S&P Downgrades Ratings of Fannie Mae and Freddie Mac
Exactly a week ago, Standard & Poor deemed the U.S. a not-so-lucrative investment by lowering the country’s credit rating. Wall Street hated the news. If that wasn’t bad enough, S&P added more salt to the wounds on Monday by downgrading its rating of mortgage behemoths Fannie Mae and Freddie Mac. The downgraded rating got the housing market nervous about a possible climb in mortgage rates. It’s too early to predict how this will all finally shake up. But if you are looking to buy, now may be the time to do it when rates are still low. Mortgage rates again slid this week, showing signs of heading to below 4 percent, which could be the record low. According to a Wall Street Journal report, for the week ended Thursday, the 30-year fixed-rate loan averaged 4.32 percent and borrowers paid origination fees equivalent to 0.7 percent of the loan amount. There could be better news in the future for potential homebuyers. The Federal Reserve said Tuesday that interest rates will remain at low levels for the next two years, which means mortgage rates may dip even lower, potentially leading to the best 30-year mortgage interest rates seen so far. That’s definitely good news for homebuyers.
But is it a buyer’s market?
In the aftermath of the downgrade, abcnews.com did a story debating whether it’s a buyer’s or a seller’s market. True mortgage rates are better than ever, and sellers are willing to go that extra mile to lure in buyers, but, the bad news from S & P could scare potential homebuyers from making one of their most expensive commitments. The key mantra is keeping in mind that sellers are willing to yield to your demands now. “There’s always the initial asking price and then there’s a discount to what the actual selling price is. Does that discount get greater now with this kind of uncertainty? It’s a tough market for sellers,” said Rich Guardino, of the Breslin Center for Real Estate Studies, Hofstra University to abcnews. And LA Times reported that consumers are taking advantage of their situation and of the low mortgage rates that many fear will eventually rise. The paper reported that online mortgage referral company LendingTree experienced one of its biggest days ever in applications for home loans last weekend – with many of those being applications for refinancing. If you are looking for the second or third home, it may not be a bad idea to scan the health of markets across the country now.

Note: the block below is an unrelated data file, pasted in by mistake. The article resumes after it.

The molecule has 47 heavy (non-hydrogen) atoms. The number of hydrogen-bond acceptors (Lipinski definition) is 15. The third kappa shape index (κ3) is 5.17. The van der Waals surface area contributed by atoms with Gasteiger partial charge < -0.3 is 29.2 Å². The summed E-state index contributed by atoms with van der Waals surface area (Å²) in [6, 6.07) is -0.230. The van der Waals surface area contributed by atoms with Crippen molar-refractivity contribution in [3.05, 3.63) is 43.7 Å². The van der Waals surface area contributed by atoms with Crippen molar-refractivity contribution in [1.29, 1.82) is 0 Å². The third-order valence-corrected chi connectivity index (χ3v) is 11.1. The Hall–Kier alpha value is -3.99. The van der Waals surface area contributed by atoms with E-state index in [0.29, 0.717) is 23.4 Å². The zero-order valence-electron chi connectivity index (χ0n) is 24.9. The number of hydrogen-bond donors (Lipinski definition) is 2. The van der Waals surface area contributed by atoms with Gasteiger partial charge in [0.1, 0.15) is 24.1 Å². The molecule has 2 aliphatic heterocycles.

Reports suggest Tacoma could be a good bet.
By Spring 2013, home prices in Tacoma, Wash., would rise 25 percent, according to a report by financial data firm Fiserv. Inc. Other strong markets are Palm Bay and Melbourne area in Florida’s east coast (up 18 percent). Prices in Seattle, Tuscon and Memphis are expected to climb 10 percent. The report came close on the heels of another Wall Street study that crowned Tuscon as America’s sickest housing market. The study found that the city’s homeowner vacancy rate is 6.8 percent, the highest in the nation. The study also took into consideration factors such as rental vacancy rates, number of housing units and unemployment. Realtors® in Tuscon decried the study and deemed it flawed, chalking up the vacant units to snowbirds. They say it is definitely a buyer’s market. Low interest rates combined with a lot of choices is good news for those looking for a home, but bad news for those trying to sell. If you are thinking for a sunny life, definitely check out Tuscon. Especially after that prediction of a 10 percent price gain in two years, it may end up being a lucrative investment.
Speaking of price gains, to raise spiraling home prices, the Obama administration is considering turning government-owned foreclosures into rental units. Government-controlled mortgage firms Fannie Mae and Freddie Mac and the Federal Housing Administration now own an estimated 248,000 foreclosed homes. This week, The Federal Housing Finance Agency announced it’s seeking investors’ input to rent out the vacant homes, which are dragging the housing market’s recovery. A federal “request for information” sent out Wednesday includes an option for prior owners to rent out homes or current renters to lease-to-own. The government is also mulling over allowing private investors to manage rentals. We don’t know if this plan will work out, but what we do know is that the government is willing to be flexible and creative to help the struggling market. For homebuyers and sellers, that definitely is a good omen.